“Overall, prices have been essentially flat across our country over the past two months — that’s a welcome sign for American families, but there’s still more work to be done,” Biden said in a statement. But that was a very selective reading of a report that showed the 40-year maximum burden of the cost of living. In fact, food prices rose 11.4% last year, the largest annual increase since May 1979, according to data from the Bureau of Labor Statistics. Egg prices rose by 39.8% compared to a year ago, flour is 23.3% more expensive. Milk has increased by 17% and bread by 16.2%. Rents, medical care and new cars are more expensive than they were a year ago.

Figures like these explain why inflation is such a damaging force; everyone feels it, and it hammers the poorest Americans disproportionately. Claims that things are getting better from Biden won’t ease the frustration voters will feel in the grocery aisles, even as gas prices have been dropping almost daily for weeks.

The disappointing inflation report helps explain why stocks sank on Tuesday amid growing investor concern that the Fed could overshoot its response — another 75 basis point hike in interest rates is expected next week — and push the economy into contraction. The Dow fell 3.9%, the S&P 500 fell 4.3% and the Nasdaq fell 5.2%. Stock prices often bounce back quickly, but dramatic one-day declines are worrisome for Americans with their pensions invested in the market. And they increase confidence in the economy that can be reflected in voting patterns on Election Day.

Renewed concerns about inflation are also fueling anxiety for consumers, possibly due to another politically significant shock. CNN reported this week that some White House officials are worried about rising energy prices for Americans this winter as Russian President Vladimir Putin cuts supplies of natural gas to Europe, part of a new Cold War-style showdown fueled by Western opposition. The invasion of Ukraine.

Train strike threat

As if current economic conditions weren’t challenging enough, the administration is scrambling to fend off a new threat: A strike across the nation’s freight rail network could happen as soon as Friday if no deal is reached.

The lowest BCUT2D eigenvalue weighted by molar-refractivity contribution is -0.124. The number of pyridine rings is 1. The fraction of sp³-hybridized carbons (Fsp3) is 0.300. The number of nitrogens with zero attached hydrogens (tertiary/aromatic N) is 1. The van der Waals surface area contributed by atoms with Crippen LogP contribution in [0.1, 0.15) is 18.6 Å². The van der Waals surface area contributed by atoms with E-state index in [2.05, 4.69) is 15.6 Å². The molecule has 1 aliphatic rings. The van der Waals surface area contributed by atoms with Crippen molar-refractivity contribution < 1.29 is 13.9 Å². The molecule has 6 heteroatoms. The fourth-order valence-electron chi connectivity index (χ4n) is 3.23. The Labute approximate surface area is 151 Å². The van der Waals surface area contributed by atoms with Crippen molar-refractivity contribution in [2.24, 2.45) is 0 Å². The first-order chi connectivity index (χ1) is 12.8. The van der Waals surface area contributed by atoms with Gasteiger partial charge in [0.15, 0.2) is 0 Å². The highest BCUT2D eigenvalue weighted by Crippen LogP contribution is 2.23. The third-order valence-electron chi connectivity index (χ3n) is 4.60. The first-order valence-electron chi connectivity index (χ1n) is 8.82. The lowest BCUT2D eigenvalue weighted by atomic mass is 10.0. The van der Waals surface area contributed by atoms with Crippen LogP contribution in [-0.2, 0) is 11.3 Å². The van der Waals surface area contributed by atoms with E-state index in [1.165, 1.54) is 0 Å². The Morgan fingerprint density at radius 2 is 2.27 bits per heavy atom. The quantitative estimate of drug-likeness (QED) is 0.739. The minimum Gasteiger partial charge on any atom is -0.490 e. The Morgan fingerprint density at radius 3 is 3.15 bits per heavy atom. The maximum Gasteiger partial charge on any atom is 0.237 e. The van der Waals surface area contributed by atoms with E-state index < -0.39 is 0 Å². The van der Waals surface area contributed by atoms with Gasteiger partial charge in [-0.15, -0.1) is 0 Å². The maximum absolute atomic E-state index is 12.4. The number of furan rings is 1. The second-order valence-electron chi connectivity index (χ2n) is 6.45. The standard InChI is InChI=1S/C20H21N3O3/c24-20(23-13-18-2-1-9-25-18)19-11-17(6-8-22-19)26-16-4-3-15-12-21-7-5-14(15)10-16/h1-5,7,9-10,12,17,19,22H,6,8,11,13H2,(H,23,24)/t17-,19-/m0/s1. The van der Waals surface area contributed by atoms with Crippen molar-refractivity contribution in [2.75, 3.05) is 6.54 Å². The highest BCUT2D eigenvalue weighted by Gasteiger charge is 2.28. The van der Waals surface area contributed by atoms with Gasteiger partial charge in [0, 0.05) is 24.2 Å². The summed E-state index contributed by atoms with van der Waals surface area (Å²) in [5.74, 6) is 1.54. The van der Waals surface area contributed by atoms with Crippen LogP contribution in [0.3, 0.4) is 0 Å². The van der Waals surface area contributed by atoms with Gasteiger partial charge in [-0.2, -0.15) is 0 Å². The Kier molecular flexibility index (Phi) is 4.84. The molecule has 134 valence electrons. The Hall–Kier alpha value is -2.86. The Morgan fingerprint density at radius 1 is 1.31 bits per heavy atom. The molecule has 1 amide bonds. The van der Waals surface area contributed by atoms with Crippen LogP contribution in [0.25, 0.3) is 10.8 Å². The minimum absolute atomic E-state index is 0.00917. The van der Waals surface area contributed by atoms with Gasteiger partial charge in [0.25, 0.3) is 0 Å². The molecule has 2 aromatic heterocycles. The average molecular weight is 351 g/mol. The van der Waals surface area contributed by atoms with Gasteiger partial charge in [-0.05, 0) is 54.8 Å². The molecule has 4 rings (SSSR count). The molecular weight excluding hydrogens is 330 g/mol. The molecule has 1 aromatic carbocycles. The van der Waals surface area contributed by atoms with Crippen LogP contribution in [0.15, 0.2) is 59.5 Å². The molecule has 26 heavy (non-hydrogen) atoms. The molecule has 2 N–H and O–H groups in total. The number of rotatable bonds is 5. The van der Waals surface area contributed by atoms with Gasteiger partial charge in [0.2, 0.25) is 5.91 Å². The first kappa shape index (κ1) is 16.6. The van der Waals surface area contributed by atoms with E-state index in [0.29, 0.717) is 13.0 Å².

Biden and White House officials are burning the phone lines to union leaders and industry leaders to avert industrial action that the Association of American Railroads predicts would cost more than $2 trillion a day and could lead to food and agricultural shortages, manufacturing shutdowns and jobs. losses A strike would be another blow to the supply chains that have stalled the pandemic and contributed to rising inflation. The freight rail network plays a critical, but often overlooked, role in American life. In a letter to members of Congress this week, the American Trucking Associations warned that a freight shutdown would require 460,000 more trucks — an impossible goal — to move freight over the road, especially given the current shortage of 80,000 drivers.

The railroad strike, and the economic damage it would cause, is closer
The dispute puts Biden in a difficult position, creating a conflict between his long-standing support for union workers and his immediate political imperative to avoid another devastating blow to the economy with the election less than two months away. The White House confirmed Tuesday that the president had spoken with railroad unions and freight companies while visiting Boston the day before. Union officials and railroad representatives will travel to Washington on Wednesday to meet with Labor Secretary Marty Walsh, CNN reported Tuesday afternoon.

More than 60,000 railroad freight workers could walk off the job Friday if they can’t get certain quality-of-life benefits and changes in a system that requires engineers and behaviors that require them to be constantly called to work.

Biden began a strike two months ago by imposing a 60-day cooling-off period during which a panel he appointed made recommendations for wage increases. But that deadline expires at 12:01 a.m. Friday, ending the president’s power to block strike action. Congress could step in, but Democrats and Republicans would have to find a rare consensus on what to do.

Politically, Biden cannot afford a major economic disruption. And Americans in general have already suffered so much in recent years.

But after a tumultuous period of one-step-forward-two-steps-back economic wrangling over commodities, the organizing principle of Biden’s presidency — getting the country back to normal — shows that a major challenge remains. And they show how quickly things can fall apart.